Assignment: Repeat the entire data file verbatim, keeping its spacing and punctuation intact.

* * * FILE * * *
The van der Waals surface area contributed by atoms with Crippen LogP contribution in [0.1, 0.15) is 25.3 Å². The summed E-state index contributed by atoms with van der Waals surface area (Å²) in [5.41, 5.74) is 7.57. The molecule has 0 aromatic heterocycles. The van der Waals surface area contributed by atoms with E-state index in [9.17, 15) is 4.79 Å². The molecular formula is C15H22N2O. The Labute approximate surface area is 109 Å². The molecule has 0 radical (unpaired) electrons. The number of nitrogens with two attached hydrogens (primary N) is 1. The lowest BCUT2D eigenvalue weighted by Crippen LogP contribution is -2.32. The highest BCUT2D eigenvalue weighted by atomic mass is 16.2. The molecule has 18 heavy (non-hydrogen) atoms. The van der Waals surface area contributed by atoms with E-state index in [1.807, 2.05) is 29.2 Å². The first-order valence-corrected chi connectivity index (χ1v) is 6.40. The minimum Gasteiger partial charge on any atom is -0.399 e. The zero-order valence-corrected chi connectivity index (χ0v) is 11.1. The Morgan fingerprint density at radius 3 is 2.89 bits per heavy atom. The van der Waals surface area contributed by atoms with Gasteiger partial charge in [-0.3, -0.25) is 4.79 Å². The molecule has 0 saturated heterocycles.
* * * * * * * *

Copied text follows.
The van der Waals surface area contributed by atoms with Crippen LogP contribution in [0.1, 0.15) is 25.3 Å². The summed E-state index contributed by atoms with van der Waals surface area (Å²) in [5.41, 5.74) is 7.57. The molecule has 0 aromatic heterocycles. The van der Waals surface area contributed by atoms with E-state index in [9.17, 15) is 4.79 Å². The molecular formula is C15H22N2O. The Labute approximate surface area is 109 Å². The molecule has 0 radical (unpaired) electrons. The number of nitrogens with two attached hydrogens (primary N) is 1. The lowest BCUT2D eigenvalue weighted by Crippen LogP contribution is -2.32. The highest BCUT2D eigenvalue weighted by atomic mass is 16.2. The molecule has 18 heavy (non-hydrogen) atoms. The van der Waals surface area contributed by atoms with E-state index in [1.807, 2.05) is 29.2 Å². The first-order valence-corrected chi connectivity index (χ1v) is 6.40. The minimum Gasteiger partial charge on any atom is -0.399 e. The zero-order valence-corrected chi connectivity index (χ0v) is 11.1. The Morgan fingerprint density at radius 3 is 2.89 bits per heavy atom. The van der Waals surface area contributed by atoms with Gasteiger partial charge in [-0.3, -0.25) is 4.79 Å². The molecule has 0 saturated heterocycles.